It’s a cautionary tale for Celtic to note, and once more we travel to Belgium to face an Anderlecht side who don’t have their problems to seek. Manager Rene Weiler was sacked last week after a dismal start to the season for Anderlecht. Despite winning 2-1 away to Waasland-Beveren at the weekend thanks to a late turnaround, they are still sitting seventh in the Belgian league after eight games.
That win actually moved them up from ninth place, so being managerless for the time being with Nicolas Frutos in temporary charge seems to have that unusual boost yet again. However, they’re a full nine points behind leaders Club Brugge already and like us lost their opening Champions League game.
In their case, it was a 3-0 defeat away to Bayern Munich, who unlike us fourteen years ago didn’t have any problem beating ten men after midfielder Sven Kums was sent off for bringing down Robert Lewandowski. He’ll be suspended for tonight’s game.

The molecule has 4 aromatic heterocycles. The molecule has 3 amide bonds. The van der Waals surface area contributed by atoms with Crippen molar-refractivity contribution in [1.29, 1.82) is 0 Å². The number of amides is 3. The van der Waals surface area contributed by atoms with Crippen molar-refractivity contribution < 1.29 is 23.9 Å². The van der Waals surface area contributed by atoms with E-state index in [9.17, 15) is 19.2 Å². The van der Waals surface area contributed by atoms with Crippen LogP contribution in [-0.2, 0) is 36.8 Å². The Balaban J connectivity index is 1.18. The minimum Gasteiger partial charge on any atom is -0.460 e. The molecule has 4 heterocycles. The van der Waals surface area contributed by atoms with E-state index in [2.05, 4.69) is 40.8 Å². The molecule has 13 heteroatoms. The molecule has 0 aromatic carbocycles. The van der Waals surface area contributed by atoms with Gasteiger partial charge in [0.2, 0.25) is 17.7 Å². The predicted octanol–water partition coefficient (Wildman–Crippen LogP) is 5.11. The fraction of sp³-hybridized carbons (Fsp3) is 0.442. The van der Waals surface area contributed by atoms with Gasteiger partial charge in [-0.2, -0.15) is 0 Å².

One man who may feature that might be a familiar name is that of Henry Onyekuru. The Nigerian was heavily linked with a move to Celtic in January and even wanted to come, but Eupen wouldn’t let him leave and he eventually signed for Everton in the summer instead. Everton quickly loaned him out again to Anderlecht, which is why he may now be facing the club he wanted to play for just nine months ago.
He’s been on the scoresheet a few times in the league, with two goals in the win over Lokeren and another in the draw with Kortrijk this month. That makes him Anderlecht’s top scorer, with Pole Lukasz Teodorczyk and Algerian Sofiane Hanni each on two goals so far. Teodorczyk is struggling for fitness and may not make it though, so that could be a bonus for us. Further back on the park, record £9m signing at the start of last season Nicolae Stanciu scored at the weekend, and he’ll be a threat as he’ll look to match his double figures from midfield tally of last season.